SAN BERNARDINO, CA – Key water district leaders assembled for a meeting hosted by Assemblymember Cheryl R. Brown (D-San Bernardino) on Thursday, April 2, to discuss top priorities and funding opportunities following the passage of AB 91 and AB 92, the emergency drought relief package signed by Governor Brown on Friday, March 27.
These new laws were drafted and expedited because of the increasing severity of drought conditions. The law will allocate over $1 billion, which will fund various water projects in the most impacted areas.
“As a region, we need to work together to secure the dedicated funding to protect our water supply,” said Assemblymember Brown. “If we don’t start looking at how we’re going to maximize that funding across the state, we’re going to be left behind.”
Currently, the legislation will add $72 million to the General Fund, $272 million to Prop 1, $660 million to Prop 1E, and $57 million to various other projects.
“Although this funding is just a fraction of what’s needed, it should help stabilize our existing supplies,” said Assemblymember Brown.
The meeting, attended by county administrative and district leaders from San Bernardino Water Dept., Fontana Water Company, West Valley Water District, Colton Public Utilities, San Bernardino Valley Municipal Water District, and San Bernardino County Public Works, also discussed water storage, groundwater replenishment, water efficiency campaigns, water quality for fish and wildlife, and the Bay Delta Conservation Plan.
“The water agencies have been meeting monthly to go over groundwater levels and talk about strategies for groundwater management,” said General Manager Stacey Aldstadt, San Bernardino City Municipal Water Dept. “We’re going to package together a regional request for phasing in a variety of different projects to supplement the water supply. For us in this region, the critical issue is getting water back into the ground and how we find that water to put in the ground. We’re moving forward with a grant proposal that we’re packaging as a regional approach.”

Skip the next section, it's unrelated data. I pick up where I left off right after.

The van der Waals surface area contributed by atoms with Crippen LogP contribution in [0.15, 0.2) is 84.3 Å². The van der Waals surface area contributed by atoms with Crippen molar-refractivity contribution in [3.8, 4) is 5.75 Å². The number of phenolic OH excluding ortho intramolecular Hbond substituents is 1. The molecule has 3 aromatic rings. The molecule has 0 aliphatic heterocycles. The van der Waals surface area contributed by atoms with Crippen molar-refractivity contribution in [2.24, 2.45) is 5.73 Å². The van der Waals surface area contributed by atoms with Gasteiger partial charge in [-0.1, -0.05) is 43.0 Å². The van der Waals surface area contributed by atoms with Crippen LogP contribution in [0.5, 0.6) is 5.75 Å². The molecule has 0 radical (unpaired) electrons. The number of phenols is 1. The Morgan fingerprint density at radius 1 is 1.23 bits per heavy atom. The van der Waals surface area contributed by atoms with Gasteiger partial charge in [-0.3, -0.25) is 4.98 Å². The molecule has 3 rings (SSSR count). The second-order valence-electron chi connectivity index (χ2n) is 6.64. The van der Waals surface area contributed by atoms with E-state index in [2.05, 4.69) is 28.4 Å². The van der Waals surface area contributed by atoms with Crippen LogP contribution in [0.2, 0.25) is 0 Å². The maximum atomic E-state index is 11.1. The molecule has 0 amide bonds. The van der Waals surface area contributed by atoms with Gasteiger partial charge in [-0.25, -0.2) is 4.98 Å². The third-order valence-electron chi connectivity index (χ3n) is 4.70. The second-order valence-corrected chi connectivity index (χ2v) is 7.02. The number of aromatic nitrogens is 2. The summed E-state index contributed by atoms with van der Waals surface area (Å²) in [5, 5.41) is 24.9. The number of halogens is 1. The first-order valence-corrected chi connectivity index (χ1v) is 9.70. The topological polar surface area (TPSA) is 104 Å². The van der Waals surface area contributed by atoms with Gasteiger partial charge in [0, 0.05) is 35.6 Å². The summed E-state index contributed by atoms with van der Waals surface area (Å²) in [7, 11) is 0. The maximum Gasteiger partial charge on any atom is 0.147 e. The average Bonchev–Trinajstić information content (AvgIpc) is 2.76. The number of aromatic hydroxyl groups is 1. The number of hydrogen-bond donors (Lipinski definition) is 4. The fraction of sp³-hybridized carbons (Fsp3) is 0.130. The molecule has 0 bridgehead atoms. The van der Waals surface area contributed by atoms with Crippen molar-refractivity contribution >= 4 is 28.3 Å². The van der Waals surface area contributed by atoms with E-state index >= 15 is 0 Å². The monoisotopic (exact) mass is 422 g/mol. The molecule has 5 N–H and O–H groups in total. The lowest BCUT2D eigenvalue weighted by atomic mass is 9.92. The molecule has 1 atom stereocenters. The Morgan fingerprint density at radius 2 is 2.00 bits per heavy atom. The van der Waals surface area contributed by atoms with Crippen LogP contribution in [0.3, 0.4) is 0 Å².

“Concerning the Bay Delta Conservation Plan, we’ve lost about 20 percent from the State Water Project because of the environmental restrictions in the Delta,” said Water Resources Manager Robert Tincher, San Bernardino Valley Municipal Water District. “Basically, the Bay Delta Conservation Plan just finishes the State Project and moves the intake north.”
“The Bay Delta Conservation Plan is a local benefit to us,” said Aldstadt. “Groundwater has to be replenished, otherwise we have to start lowering groundwater levels. Normally we would get snow melt from Big Bear and Lake Arrowhead, but we’re not getting that. We’re all connected to the Delta so if we can’t get water supplies and we don’t have natural recharge, we have to rely on artificial recharge, which is recycled water or the State Project.”
Water conservation efforts continue to be a critical component of water management. On Tuesday, Governor Brown issued an Executive Order mandating restrictive water use. In his document, he directed the State Water Resources Control Board to impose a mandatory 25 percent reduction in state water resources.
“For the past several years, our region has been an innovator in water conservation, turf replacement programs, water efficient products, and the use of recycled water. We need to continue to conserve as much water as possible and address our water needs,” said Assemblymember Brown. “Our future depends on the decisions we make today.”
For more information, contact Ashley Jones at (909) 381-3238.